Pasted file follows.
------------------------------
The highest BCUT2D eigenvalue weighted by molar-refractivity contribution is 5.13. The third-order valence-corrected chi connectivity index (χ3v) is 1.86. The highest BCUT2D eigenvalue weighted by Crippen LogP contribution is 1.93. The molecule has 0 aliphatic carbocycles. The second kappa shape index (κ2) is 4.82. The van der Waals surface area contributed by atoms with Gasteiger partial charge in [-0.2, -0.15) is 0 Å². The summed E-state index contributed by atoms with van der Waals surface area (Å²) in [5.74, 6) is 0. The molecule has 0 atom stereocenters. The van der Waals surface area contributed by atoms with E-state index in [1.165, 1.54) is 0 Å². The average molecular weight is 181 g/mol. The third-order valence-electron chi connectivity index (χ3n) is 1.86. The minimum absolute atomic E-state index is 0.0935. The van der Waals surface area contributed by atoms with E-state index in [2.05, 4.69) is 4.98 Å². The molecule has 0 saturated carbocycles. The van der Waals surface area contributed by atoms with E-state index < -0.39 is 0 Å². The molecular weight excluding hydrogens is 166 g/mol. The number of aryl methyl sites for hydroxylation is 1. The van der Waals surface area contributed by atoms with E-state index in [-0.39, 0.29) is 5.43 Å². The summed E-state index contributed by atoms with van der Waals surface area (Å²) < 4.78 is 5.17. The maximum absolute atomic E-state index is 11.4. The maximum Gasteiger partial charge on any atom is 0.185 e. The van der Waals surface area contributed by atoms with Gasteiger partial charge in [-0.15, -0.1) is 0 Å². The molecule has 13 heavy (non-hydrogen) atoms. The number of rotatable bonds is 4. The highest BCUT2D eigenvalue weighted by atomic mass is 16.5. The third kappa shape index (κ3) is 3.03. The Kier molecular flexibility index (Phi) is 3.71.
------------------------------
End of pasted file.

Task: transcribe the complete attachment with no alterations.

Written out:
The highest BCUT2D eigenvalue weighted by molar-refractivity contribution is 5.13. The third-order valence-corrected chi connectivity index (χ3v) is 1.86. The highest BCUT2D eigenvalue weighted by Crippen LogP contribution is 1.93. The molecule has 0 aliphatic carbocycles. The second kappa shape index (κ2) is 4.82. The van der Waals surface area contributed by atoms with Gasteiger partial charge in [-0.2, -0.15) is 0 Å². The summed E-state index contributed by atoms with van der Waals surface area (Å²) in [5.74, 6) is 0. The molecule has 0 atom stereocenters. The van der Waals surface area contributed by atoms with E-state index in [1.165, 1.54) is 0 Å². The average molecular weight is 181 g/mol. The third-order valence-electron chi connectivity index (χ3n) is 1.86. The minimum absolute atomic E-state index is 0.0935. The van der Waals surface area contributed by atoms with E-state index in [2.05, 4.69) is 4.98 Å². The molecule has 0 saturated carbocycles. The van der Waals surface area contributed by atoms with E-state index < -0.39 is 0 Å². The molecular weight excluding hydrogens is 166 g/mol. The number of aryl methyl sites for hydroxylation is 1. The van der Waals surface area contributed by atoms with E-state index in [-0.39, 0.29) is 5.43 Å². The summed E-state index contributed by atoms with van der Waals surface area (Å²) < 4.78 is 5.17. The maximum absolute atomic E-state index is 11.4. The maximum Gasteiger partial charge on any atom is 0.185 e. The van der Waals surface area contributed by atoms with Gasteiger partial charge in [-0.15, -0.1) is 0 Å². The molecule has 13 heavy (non-hydrogen) atoms. The number of rotatable bonds is 4. The highest BCUT2D eigenvalue weighted by atomic mass is 16.5. The third kappa shape index (κ3) is 3.03. The Kier molecular flexibility index (Phi) is 3.71.